DD - Yeah imagine the kerfuffle those three lads would cause. Hmm, definitely Ray Warren, he's borderline Richie Benaud status despite not having the playing legacy of Benaud. But it's not really about what they did as a player, as long as when you think of that sport and you immediately associate it to a voice then that's perfect. Any football commentators?
WC - There are some names, but nobody that stands above. John Motson is up there, Kenneth Wolstenholme was famous for calling the '66 World Cup final and the fella who does the FIFA broadcasts is very good, John Helm. Bill McLaren was the voice of rugby in the northern hemisphere, he's top shelf if you check out his stuff on youtube, though he passed away a few years back.
I s'pose we have a few guys in the rugby scene in NZ but southern hemisphere commentators all seem to have a shocking lack of impartiality. It's becoming a dying art, sadly. Too much emphasis on celebrity and entertainment.
DD - Yeah, do you think that's a problem? I think we can even see it with the Channel 9 commentary team who aren't exactly continuing the great work of Richie Benaud. It's all about entertainment now and I think that goes hand in hand with scathing article by some English joker in the Guardian where he said that they are like an old boys club. 'Remember when you did this?' 'Ah yeah mate but not as bad as you ha ha haaa' ... cue the footage of that moment.
It seems like it's all taken a detour down the entertainment route but cricket fans are unique, especially with regards to Test cricket. There are so many intricacies, so many confusing decisions made and the best commentators can explain and inform, instead of trying to get the most laughs or be one of the boys.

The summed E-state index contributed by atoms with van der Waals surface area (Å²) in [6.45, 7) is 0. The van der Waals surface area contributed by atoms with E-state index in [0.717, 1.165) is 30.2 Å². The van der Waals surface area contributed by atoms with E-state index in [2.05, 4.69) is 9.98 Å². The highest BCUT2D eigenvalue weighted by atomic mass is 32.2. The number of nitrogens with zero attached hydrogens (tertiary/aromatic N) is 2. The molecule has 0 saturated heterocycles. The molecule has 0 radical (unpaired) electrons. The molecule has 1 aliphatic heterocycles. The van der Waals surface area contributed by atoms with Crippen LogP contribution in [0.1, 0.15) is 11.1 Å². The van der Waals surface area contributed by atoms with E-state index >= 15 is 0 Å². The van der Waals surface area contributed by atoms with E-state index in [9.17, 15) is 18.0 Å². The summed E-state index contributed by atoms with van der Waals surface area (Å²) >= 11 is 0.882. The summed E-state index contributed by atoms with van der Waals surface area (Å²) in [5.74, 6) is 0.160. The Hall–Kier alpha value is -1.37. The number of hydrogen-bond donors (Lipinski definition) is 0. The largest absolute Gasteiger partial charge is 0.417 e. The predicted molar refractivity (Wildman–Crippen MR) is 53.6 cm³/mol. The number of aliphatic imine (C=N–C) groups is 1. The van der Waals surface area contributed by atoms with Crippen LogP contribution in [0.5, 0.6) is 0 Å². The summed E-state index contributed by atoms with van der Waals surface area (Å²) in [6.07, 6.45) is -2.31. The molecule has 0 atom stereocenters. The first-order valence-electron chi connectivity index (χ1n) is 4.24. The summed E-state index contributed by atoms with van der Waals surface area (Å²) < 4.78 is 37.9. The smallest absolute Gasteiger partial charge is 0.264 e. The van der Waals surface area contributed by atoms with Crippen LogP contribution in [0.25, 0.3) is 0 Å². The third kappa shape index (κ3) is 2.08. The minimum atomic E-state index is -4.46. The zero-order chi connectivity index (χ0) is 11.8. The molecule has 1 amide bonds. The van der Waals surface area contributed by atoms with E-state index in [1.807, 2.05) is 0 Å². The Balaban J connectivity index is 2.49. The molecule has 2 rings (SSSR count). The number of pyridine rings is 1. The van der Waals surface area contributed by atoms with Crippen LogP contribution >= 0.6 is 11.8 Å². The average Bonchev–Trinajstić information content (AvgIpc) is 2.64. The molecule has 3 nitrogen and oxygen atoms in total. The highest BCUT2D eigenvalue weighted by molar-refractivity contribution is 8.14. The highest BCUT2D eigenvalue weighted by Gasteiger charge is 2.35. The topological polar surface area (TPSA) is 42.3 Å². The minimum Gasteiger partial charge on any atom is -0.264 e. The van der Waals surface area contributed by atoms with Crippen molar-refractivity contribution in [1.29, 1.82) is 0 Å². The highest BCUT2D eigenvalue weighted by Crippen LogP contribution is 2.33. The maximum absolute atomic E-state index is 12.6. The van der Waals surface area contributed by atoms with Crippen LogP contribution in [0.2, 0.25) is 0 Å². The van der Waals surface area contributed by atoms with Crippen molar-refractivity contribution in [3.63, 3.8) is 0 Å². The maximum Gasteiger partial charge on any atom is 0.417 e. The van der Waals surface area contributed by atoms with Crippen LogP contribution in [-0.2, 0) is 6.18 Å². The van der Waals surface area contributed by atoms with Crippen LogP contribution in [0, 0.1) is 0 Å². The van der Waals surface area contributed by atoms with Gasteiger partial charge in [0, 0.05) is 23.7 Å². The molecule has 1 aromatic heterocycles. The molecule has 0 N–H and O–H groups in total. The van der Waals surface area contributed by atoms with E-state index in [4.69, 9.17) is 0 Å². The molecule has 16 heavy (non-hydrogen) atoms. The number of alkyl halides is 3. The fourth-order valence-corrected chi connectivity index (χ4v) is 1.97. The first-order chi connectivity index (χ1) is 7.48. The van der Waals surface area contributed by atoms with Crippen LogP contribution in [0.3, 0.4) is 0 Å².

WC - I actually don't think it's a problem, just a regrettable trend in the passing of time. Look at the telly listings next chance you get and see how much time is dedicated to intelligent/artistic content and how much falls on the side of pandering to the masses. That's the way our world works, more money more power. Eventually the public will get sick of it and things will swing back around. All trends happen in cycles, I believe that. Except maybe the Channel 9 folk, they might need to be quarantined.
'Explain and inform', that's it right there. The top playcallers don't just repeat what they see, they compliment the action and add to it. At the moment the networks don't have to do anything to be unique, just rely on their exclusive rights and their long list of names in the comm box. I'm putting my hopes in the internet to ruin all that for them and bring us back around. But in the meantime, I'm perfectly happy to chuck the telly on mute and listen to Coney & Wadds spill their wisdom, no worries.
DD - The ol' radio on and telly on ... mute aye. Did you ever think that a salary cap drama would go down in the A-League?